myUpchar प्लस+ के साथ पूरेे परिवार के हेल्थ खर्च पर भारी बचत

What is an X-ray test?

An x-ray test is a type of imaging procedure that helps examine the internal organs and bones. It is a pain-free and noninvasive technique used in the diagnosis of different conditions or injuries in both children and adults. During this procedure, ionising radiation emitted by a machine is allowed to pass through the body. These radiations are captured on a small device where an image is produced. X-ray radiation passes easily through air spaces but is blocked by healthy bones. Thus, healthy bones appear white or grey in an x-ray image, whereas lungs appear black. The dose of the radiation used in x-ray examinations varies based on the area of the body to be examined. A lesser dose is used for a smaller area and higher dose for large areas.

  1. Why is X-Ray test performed?
  2. How do you prepare for an X-Ray test?
  3. How is an X-Ray test performed?
  4. What do X-ray test results indicate?

It is one of the very common imaging methods used in the diagnosis of several types of injuries and conditions. An X-ray test is recommended for the following:

An x-ray test is also used as a surgical tool, for example, an image taken during a joint surgery helps the doctor in determining if the implanted device is placed in the right position. In certain cases, x-ray tests involve the use of a harmless dye (iodinated contrast agent). This dye helps in obtaining a much more detailed image and observing structures such as blood vessels and bowel.

No special preparation is needed for an x-ray test except for changing clothes and wearing a hospital gown. The individual may also be asked to remove jewellery, eyeglasses, dental fixtures, metal objects or any part of clothing that may interfere with the imaging process. Also, it is important to inform the doctor about certain conditions such as pregnancy. For pregnant women, the doctor may recommend some other imaging technique as radiation exposure can pose a risk of development defect in the foetus.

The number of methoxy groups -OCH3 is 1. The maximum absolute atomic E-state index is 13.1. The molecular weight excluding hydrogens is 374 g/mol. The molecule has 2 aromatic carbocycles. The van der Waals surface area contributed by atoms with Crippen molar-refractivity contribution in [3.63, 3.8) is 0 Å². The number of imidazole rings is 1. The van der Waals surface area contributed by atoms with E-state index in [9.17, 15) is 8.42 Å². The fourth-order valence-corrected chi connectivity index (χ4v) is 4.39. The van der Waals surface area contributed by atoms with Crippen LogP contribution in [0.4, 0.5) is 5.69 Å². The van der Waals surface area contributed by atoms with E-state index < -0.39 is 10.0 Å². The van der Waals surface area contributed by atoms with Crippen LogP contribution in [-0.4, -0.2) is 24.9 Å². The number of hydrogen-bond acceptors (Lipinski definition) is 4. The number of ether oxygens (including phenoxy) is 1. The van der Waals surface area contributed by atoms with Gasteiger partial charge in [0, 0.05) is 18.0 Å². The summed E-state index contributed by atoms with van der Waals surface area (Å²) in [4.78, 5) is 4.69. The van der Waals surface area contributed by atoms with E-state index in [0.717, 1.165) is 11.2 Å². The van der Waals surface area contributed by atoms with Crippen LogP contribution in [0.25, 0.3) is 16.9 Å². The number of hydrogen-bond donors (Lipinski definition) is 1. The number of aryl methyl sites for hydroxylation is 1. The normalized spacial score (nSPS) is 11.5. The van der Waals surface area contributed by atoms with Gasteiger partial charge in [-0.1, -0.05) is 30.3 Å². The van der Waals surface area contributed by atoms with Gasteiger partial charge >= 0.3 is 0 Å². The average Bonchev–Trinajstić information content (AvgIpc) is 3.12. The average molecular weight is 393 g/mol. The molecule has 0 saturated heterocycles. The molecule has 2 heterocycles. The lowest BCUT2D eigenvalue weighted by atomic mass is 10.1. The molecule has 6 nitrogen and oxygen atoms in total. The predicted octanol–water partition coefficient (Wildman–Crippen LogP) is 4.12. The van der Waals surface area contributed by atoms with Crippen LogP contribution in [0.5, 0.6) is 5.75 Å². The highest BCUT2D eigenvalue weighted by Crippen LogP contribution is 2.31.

A radiographer performs an x-ray imaging procedure and guides the individual through various steps of the procedure. The following are the steps involved in an x-ray test:

  • The individual has to change clothes and wear a hospital gown.
  • Depending on the part of the body to be examined, the individual will be asked to lie, stand or sit in a particular position.
  • The parts that are not to be examined may be covered by a lead apron to avoid unnecessary exposure to radiation.
  • The individual will be asked to remain still, as moving may affect the quality of the image. He/she may also be asked to hold their breath for a few seconds while taking the image. This is to avoid the blurring of image due to breathing movements.

No risks are involved in this procedure except for radiation exposure. However, this risk is considered to be lower than the benefits of this test. An x-ray test is generally pain free, but it may cause some discomfort when an individual has to move the painful part for obtaining pictures from different angles. In case of imaging of the whole body or skeleton, it may take one hour or more.

Any variation from the normal structure in an X-ray image indicates an abnormality. Depending on the condition to be diagnosed, it could either be the presence of disease or injuries, such as fractures, bone tumours, osteomyelitis and degenerative conditions of bones.

Disclaimer: All results must be clinically correlated with the patient’s complaints to make a complete and accurate diagnosis. The above information is provided from a purely educational perspective and is in no way a substitute for medical advice from a qualified doctor.  

और पढ़ें ...

References

  1. Better health channel. Department of Health and Human Services [internet]. State government of Victoria; X-ray examinations
  2. US Food and Drug Administration (FDA) [internet]; Medical X-ray Imaging
  3. University of Rochester Medical Center [Internet]. Rochester (NY): University of Rochester Medical Center; Chest X-Ray
  4. Link TM, Adams JE. Metabolic and endocrine skeletal disease. In: Adam A, Dixon AK, Gillard JH, Schaefer-Prokop CM, eds.Grainger & Allison's Diagnostic Radiology. 6th ed. New York, NY: Elsevier Churchill Livingstone; 2015:chap 50.
  5. Mettler, FA. Skeletal system. In: Mettler FA, ed. Essentials of Radiology. 3rd ed. Philadelphia, PA: Elsevier Saunders; 2014:chap 8.